Durst opened its new headquarters in Brixen in spring 2019. The modern building was designed by architects Patrik Pedò and Juri Anton Pobitzer from Monovolume architecture + design. Founded over 80 years ago by the Oberrauch family, Durst has been a leader in high-performance digital printing systems for three generations. Its new building was designed to merge with the company’s old headquarters and production facilities from both an architectural and functional perspective. Located in front of the existing building, it comprises a two-storey floating wing which rises up into a six-storey side tower, and is connected to the existing building by a bridge on the first floor. The wing itself has a compact, elongated shape and rests on a transparent, glass-fronted base, which gives the impression that the building is floating. On the northern side, the base of the new building accommodates the old administrative offices (now fully renovated), labs and a large showroom for the company’s products. A large auditorium is also housed on the northern side, where the building rises up away from the base. On the southern side, the building curves right down to the landscaped garden, complete with water feature. The new entrance, which features a full-height foyer, bar and reception facilities for customers, is also located on this side. From the foyer, a spectacular steel staircase leads to the upper floors, which are home to offices of various sizes, meeting rooms and other spaces for informal conversations, together with facilities for staff. The building’s organic shape is enhanced by the choice of façade cladding, which is transparent at the top and has a pixelated effect on the opaque section beneath.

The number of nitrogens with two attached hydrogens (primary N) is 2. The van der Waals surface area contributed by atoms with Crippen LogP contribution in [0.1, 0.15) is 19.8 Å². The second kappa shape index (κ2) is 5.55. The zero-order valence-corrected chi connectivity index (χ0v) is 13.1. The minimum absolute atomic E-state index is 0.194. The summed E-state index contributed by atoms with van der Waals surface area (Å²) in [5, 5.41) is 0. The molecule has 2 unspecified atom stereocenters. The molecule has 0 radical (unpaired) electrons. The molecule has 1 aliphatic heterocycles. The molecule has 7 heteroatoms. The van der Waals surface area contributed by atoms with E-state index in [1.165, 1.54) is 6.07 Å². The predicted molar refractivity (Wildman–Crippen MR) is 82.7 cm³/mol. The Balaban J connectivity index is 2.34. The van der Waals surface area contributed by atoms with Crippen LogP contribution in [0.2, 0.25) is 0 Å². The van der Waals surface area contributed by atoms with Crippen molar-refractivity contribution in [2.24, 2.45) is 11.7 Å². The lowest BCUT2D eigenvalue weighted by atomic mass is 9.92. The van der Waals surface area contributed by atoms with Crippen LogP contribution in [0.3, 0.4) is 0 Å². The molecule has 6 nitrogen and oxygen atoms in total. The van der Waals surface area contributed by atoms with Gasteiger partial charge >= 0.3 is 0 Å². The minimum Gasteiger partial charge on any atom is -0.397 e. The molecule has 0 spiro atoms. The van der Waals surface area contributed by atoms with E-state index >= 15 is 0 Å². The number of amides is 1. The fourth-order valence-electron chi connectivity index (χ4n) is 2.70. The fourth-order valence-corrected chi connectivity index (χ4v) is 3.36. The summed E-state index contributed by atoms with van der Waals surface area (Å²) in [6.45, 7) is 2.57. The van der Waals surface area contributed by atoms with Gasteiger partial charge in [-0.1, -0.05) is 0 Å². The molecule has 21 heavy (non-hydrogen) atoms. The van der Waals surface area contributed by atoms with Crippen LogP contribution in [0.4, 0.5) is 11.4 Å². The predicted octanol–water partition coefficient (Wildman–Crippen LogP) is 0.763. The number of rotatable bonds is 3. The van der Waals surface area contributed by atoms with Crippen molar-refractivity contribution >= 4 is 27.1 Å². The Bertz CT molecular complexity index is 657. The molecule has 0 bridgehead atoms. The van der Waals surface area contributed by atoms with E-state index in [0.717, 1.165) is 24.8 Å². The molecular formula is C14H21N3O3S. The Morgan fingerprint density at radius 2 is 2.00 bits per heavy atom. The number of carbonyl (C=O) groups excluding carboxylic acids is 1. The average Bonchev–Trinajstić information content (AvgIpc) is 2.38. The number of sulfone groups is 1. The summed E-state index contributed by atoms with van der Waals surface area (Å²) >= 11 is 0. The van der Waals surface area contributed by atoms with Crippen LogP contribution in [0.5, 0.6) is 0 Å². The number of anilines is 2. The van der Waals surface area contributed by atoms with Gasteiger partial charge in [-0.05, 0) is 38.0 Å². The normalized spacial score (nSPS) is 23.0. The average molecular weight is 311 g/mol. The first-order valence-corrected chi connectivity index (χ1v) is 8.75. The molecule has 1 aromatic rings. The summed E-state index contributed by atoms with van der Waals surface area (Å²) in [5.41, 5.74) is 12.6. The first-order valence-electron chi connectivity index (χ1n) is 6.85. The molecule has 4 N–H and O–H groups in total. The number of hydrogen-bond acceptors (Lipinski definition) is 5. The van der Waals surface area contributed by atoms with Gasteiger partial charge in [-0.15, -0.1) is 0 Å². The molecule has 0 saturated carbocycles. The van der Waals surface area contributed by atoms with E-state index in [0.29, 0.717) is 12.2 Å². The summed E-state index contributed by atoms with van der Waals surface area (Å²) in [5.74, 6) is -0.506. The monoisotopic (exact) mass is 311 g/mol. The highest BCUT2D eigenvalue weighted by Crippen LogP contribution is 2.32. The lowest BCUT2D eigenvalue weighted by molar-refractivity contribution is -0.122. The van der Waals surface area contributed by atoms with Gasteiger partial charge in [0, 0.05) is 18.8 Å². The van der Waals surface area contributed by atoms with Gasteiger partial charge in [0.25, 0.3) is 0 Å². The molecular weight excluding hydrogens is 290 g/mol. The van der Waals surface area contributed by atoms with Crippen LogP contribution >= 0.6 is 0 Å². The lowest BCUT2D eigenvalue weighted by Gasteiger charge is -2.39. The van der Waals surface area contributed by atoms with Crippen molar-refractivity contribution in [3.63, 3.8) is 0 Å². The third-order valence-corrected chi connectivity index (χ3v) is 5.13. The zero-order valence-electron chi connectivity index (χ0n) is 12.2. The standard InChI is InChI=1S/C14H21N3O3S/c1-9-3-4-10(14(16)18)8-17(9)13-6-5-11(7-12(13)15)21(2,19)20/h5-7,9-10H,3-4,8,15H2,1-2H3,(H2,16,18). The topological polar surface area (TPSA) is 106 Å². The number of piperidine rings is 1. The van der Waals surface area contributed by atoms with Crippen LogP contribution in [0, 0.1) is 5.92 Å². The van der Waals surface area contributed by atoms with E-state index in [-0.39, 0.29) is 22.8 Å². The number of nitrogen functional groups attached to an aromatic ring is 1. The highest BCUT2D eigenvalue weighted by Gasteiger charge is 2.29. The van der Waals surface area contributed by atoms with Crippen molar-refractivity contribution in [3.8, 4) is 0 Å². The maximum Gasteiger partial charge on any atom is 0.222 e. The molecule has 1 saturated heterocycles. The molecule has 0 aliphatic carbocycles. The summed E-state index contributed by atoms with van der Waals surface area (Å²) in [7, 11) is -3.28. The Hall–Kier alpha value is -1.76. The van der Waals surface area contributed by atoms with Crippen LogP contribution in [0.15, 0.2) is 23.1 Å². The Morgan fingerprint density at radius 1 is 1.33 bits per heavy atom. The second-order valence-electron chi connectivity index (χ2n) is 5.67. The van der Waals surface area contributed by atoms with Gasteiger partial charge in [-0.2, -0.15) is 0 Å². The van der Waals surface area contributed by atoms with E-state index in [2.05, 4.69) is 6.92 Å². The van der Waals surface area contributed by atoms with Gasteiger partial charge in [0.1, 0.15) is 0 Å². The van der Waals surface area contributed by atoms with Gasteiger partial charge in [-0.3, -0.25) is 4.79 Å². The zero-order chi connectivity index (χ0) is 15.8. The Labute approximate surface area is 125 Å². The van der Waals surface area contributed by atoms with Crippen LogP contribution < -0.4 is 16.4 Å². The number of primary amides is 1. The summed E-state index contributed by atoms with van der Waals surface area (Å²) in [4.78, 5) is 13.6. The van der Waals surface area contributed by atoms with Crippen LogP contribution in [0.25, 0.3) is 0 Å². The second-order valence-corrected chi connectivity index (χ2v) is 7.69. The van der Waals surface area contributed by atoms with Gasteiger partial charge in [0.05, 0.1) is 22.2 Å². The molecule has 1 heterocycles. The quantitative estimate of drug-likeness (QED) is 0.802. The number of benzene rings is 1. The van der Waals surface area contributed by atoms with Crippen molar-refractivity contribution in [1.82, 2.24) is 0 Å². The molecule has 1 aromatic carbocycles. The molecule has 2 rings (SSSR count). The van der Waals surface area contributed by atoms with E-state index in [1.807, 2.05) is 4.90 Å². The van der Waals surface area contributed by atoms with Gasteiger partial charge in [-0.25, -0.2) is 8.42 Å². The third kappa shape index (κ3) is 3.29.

Building and designing the sides of the Hofburg Brixen, it has been since the '800 because of a chain of "murders" of valuable architecture with an eccentric character. A lodge, the Habsburg eagle's nest, was eliminated in the 1930s by the refined modernist line of the new Autonomous Company of Care and Living, which was in turn supplanted in the '70s by the tourist pavilion of the architect Othmar Barth. The new building for the tourist association, the winner of the competition announced in 2016, compares with the antecedents freeing space for the creation of an urban square and defining new visual axes with the bishop's palace of which it becomes an ancillary pavilion like the Chinese and Japanese towers that dot the corners of its garden. The Asian eccentricity with sinuous curved lines is resumed in the project, turning into a belvedere on the city and its surroundings. The monumental tree present is a pivot around which the building clings as if it were the vase from which both come to life. Five arched spans free the building from the ground, rising with a visible bush-hammered concrete curtain. A complex structure that remains steady because it is a continuous solidarity ring. A sort of Siamese cat, crouched around the tree.